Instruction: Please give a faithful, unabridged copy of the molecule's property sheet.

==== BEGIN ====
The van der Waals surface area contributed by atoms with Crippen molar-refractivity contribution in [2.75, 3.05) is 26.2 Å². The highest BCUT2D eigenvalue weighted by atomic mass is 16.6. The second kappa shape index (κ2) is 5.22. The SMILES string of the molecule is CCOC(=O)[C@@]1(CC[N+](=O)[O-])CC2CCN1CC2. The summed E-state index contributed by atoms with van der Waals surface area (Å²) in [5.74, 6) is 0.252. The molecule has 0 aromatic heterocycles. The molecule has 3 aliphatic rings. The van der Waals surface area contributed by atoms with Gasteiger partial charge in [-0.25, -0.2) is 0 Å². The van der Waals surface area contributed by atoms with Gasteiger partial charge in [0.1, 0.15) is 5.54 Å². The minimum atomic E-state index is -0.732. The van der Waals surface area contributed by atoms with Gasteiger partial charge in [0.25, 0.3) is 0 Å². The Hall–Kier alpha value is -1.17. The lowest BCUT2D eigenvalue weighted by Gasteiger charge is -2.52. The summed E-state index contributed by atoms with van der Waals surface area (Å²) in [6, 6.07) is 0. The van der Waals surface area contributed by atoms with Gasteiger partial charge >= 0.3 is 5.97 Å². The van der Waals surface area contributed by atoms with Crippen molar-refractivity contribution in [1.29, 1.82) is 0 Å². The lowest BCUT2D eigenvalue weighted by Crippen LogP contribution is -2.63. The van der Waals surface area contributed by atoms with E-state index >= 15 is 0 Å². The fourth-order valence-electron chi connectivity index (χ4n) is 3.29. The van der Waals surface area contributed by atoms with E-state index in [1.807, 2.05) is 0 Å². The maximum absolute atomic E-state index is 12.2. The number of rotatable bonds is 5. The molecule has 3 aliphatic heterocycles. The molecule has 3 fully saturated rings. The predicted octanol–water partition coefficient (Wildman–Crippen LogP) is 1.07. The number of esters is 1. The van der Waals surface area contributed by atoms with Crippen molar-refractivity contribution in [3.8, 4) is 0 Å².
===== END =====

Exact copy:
The van der Waals surface area contributed by atoms with Crippen molar-refractivity contribution in [2.75, 3.05) is 26.2 Å². The highest BCUT2D eigenvalue weighted by atomic mass is 16.6. The second kappa shape index (κ2) is 5.22. The SMILES string of the molecule is CCOC(=O)[C@@]1(CC[N+](=O)[O-])CC2CCN1CC2. The summed E-state index contributed by atoms with van der Waals surface area (Å²) in [5.74, 6) is 0.252. The molecule has 0 aromatic heterocycles. The molecule has 3 aliphatic rings. The van der Waals surface area contributed by atoms with Gasteiger partial charge in [-0.25, -0.2) is 0 Å². The van der Waals surface area contributed by atoms with Gasteiger partial charge in [0.1, 0.15) is 5.54 Å². The minimum atomic E-state index is -0.732. The van der Waals surface area contributed by atoms with Gasteiger partial charge in [0.25, 0.3) is 0 Å². The Hall–Kier alpha value is -1.17. The lowest BCUT2D eigenvalue weighted by Gasteiger charge is -2.52. The summed E-state index contributed by atoms with van der Waals surface area (Å²) in [6, 6.07) is 0. The van der Waals surface area contributed by atoms with Gasteiger partial charge >= 0.3 is 5.97 Å². The van der Waals surface area contributed by atoms with Crippen molar-refractivity contribution in [1.29, 1.82) is 0 Å². The lowest BCUT2D eigenvalue weighted by Crippen LogP contribution is -2.63. The van der Waals surface area contributed by atoms with E-state index >= 15 is 0 Å². The fourth-order valence-electron chi connectivity index (χ4n) is 3.29. The van der Waals surface area contributed by atoms with E-state index in [1.807, 2.05) is 0 Å². The maximum absolute atomic E-state index is 12.2. The number of rotatable bonds is 5. The molecule has 3 aliphatic heterocycles. The molecule has 3 fully saturated rings. The predicted octanol–water partition coefficient (Wildman–Crippen LogP) is 1.07. The number of esters is 1. The van der Waals surface area contributed by atoms with Crippen molar-refractivity contribution in [3.8, 4) is 0 Å².